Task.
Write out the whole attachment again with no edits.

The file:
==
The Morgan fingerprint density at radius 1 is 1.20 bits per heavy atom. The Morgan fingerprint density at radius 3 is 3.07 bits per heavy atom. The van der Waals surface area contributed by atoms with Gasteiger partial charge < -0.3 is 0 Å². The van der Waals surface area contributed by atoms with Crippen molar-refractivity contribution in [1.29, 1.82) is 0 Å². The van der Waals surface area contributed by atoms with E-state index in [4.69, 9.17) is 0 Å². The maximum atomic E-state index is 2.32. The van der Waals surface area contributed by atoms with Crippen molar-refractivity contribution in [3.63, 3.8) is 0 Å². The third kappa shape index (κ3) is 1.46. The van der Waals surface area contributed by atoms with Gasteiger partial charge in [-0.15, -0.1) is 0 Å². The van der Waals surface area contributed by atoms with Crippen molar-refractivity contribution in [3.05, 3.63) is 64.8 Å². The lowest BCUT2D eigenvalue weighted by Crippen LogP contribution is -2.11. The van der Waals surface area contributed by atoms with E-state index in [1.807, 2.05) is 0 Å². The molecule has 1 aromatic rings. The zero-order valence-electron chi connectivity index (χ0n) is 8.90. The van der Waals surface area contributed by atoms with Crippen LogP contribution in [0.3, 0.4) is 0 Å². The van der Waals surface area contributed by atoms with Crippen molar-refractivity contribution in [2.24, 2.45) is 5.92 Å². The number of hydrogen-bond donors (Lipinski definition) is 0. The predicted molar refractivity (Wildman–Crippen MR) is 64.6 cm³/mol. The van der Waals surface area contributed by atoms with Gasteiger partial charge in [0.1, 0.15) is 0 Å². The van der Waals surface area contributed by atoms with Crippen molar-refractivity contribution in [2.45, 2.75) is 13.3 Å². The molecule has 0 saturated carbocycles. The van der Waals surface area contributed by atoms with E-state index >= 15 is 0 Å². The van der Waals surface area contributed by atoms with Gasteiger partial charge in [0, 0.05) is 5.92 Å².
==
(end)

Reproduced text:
The Morgan fingerprint density at radius 1 is 1.20 bits per heavy atom. The Morgan fingerprint density at radius 3 is 3.07 bits per heavy atom. The van der Waals surface area contributed by atoms with Gasteiger partial charge < -0.3 is 0 Å². The van der Waals surface area contributed by atoms with Crippen molar-refractivity contribution in [1.29, 1.82) is 0 Å². The van der Waals surface area contributed by atoms with E-state index in [4.69, 9.17) is 0 Å². The maximum atomic E-state index is 2.32. The van der Waals surface area contributed by atoms with Crippen molar-refractivity contribution in [3.63, 3.8) is 0 Å². The third kappa shape index (κ3) is 1.46. The van der Waals surface area contributed by atoms with Gasteiger partial charge in [-0.15, -0.1) is 0 Å². The van der Waals surface area contributed by atoms with Crippen molar-refractivity contribution in [3.05, 3.63) is 64.8 Å². The lowest BCUT2D eigenvalue weighted by Crippen LogP contribution is -2.11. The van der Waals surface area contributed by atoms with E-state index in [1.807, 2.05) is 0 Å². The molecule has 1 aromatic rings. The zero-order valence-electron chi connectivity index (χ0n) is 8.90. The van der Waals surface area contributed by atoms with Crippen LogP contribution in [0.3, 0.4) is 0 Å². The van der Waals surface area contributed by atoms with Crippen molar-refractivity contribution in [2.24, 2.45) is 5.92 Å². The number of hydrogen-bond donors (Lipinski definition) is 0. The predicted molar refractivity (Wildman–Crippen MR) is 64.6 cm³/mol. The van der Waals surface area contributed by atoms with Gasteiger partial charge in [0.1, 0.15) is 0 Å². The van der Waals surface area contributed by atoms with Crippen molar-refractivity contribution in [2.45, 2.75) is 13.3 Å². The molecule has 0 saturated carbocycles. The van der Waals surface area contributed by atoms with E-state index >= 15 is 0 Å². The van der Waals surface area contributed by atoms with Gasteiger partial charge in [0, 0.05) is 5.92 Å².